Punjab, The Punjab extremism was fuelled by issues such as frequent famines coupled with rise in land revenue and irrigation tax, practice of 'begar' by zamindars and by the events in Bengal. Among those active here were Lala Lajpat Rai who brought out Punjabee (with its motto of self-help at any cost) and Ajit Singh (Bhagat Singh's uncle) who organized the extremist Anjurnan-i-Mohisban-i-Watan in Lahore with its journal, Bharat Mata. Before Ajit Singh's group turned to extremism, it was active in urging non-payment of revenue and water rates among Chenab colonists and Bari Doab peasants. Other leaders included Aga Haidar, Syed Haider Raza, Bhai Parmanand and the radical Urdu poet, Lalchand Falak'.
    Extremism in the Punjab died down quickly after the Government struck in May 1907 with a ban on political meetings and the deportation of Lajpat Rai and Ajit Singh. After this, Ajit Singh and a few other associates— Sufi Ambaprasad, Lalchand, Bhai Parmanand, Lala Hardayal— developed into full-scale revolutionary terrorists.
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    Abroad, The need for shelter, the possibility of bringing out revolutionary literature that would be immune from the. Press Acts and the quest for arms took Indian revolutionaries abroad. Shyamji Krishnavarma had started in London in 1905 an Indian Home Rule Society— 'India House'—as a centre for Indian students, a scholarship scheme to bring radical youth from India, and a journal The Sociologist. Revolutionaries such as Savarkar and Hardayal became the members of India House. Madanlal Dhingra of this circle assassinated, the India office bureaucrat Curzon Wyllie in 1909. Soon London became too dangerous for the revolutionaries, particularly after Savarkar had been extradited in 1910 and transported for life in the Nasik conspiracy case. New centres emerged on the continent— Paris and Geneva—from where Madam Bhikaji Cama, a Parsi revolutionary who had developed contacts with French socialists and who brought out Bande Mataram, and Ajit Singh
    operated. And after 1909 when Anglo-German relations deteriorated, VirendranathChattopadhyaya chose Berlin as his base.
    Thee ultimate object of the revolutionaries is not terrorism but revolution and the purpose of the revolution is to install a national government. Subhash Chandra Bose Will you not see the writing that these terrorists are writing with their blood. M.K. Gandhi Neither rich nor able, a poor son like myself can offer nothing but his blood on the altar of mother's, deliverance. may I be reborn of the same mother and may I redie in the same sacred cause, till my mission is done and she stands free for the good of humanity and to the glory of God. Madanlal Dhingra. God has not conferred upon the foreigners the grant inscribed on a copper plate of the kingdom of Hindustan. Do not circumscribe your vision a frog in a well; get out of the venal and enter the extremely high atmosphere of the mar tinagvaa usta and consider the actions of great men. Tilak in Kesari (June 15, 1897).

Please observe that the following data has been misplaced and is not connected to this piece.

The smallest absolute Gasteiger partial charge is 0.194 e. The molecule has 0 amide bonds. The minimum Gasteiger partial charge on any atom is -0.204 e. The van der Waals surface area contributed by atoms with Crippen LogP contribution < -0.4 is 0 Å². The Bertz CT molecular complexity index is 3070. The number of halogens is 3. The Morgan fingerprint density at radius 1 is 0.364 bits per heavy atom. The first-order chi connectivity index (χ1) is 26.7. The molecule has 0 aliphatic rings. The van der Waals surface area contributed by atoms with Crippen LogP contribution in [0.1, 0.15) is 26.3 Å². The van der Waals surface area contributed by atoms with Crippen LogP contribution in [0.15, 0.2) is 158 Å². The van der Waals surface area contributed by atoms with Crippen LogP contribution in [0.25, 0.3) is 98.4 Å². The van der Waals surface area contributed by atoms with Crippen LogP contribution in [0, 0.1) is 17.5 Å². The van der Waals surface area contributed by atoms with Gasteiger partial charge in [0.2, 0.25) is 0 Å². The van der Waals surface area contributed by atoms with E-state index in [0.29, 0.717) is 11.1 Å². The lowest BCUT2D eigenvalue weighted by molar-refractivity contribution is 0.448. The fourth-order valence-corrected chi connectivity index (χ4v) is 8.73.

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    MORLEY-MINTO REFORMS—1909 The Morley-Minto Reforms, so named after Morley, the secretary of state, and Minto, the viceroy at that time, were preceded by two important events. In 1906, a group of Muslim elites called led by the Agha Khan, met Lord Minto and demanded separate electorates for the Muslims and representation in excess of their numerical strength in view of 'the value of the contribution' Muslims were making to the defence of the empire'. The same group quickly took over the Muslim League, initially floated by Nawab Salimullah of Dacca along with Nawabs Mohsin-u1Mulk and Waqar-ul-Mulk in December 1906. Muslim League intended to preach loyalty to the empire and to keep the Muslim intelligentsia away from the Congress.
    The Reforms
    • The number of elected members in the Imperial Legislative Council and the Provincial Legislative Councils was increased. In the Provincial Councils, non-official majority was introduced, but since some of these non-officials were nominated and not elected, the overall non-elected majority remained.
    • In the Imperial Legislative Council, of the total 68 members, 36 were to be the officials and of the 32 non-officials, 5 were to be nominated. Of the 27 elected non-officials, 8 seats were reserved for the Muslims under separate electorates (only Muslims could vote here for the Muslim candidates), while 6 seats were, reserved for the British capitalists, 2 for the landlords and 13 seats came under general electorate. The elected members were to be indirectly elected. The local bodies were to elect an electoral college, which in turn would elect members of provincial legislatures, who in turn would elect members of the central legislature.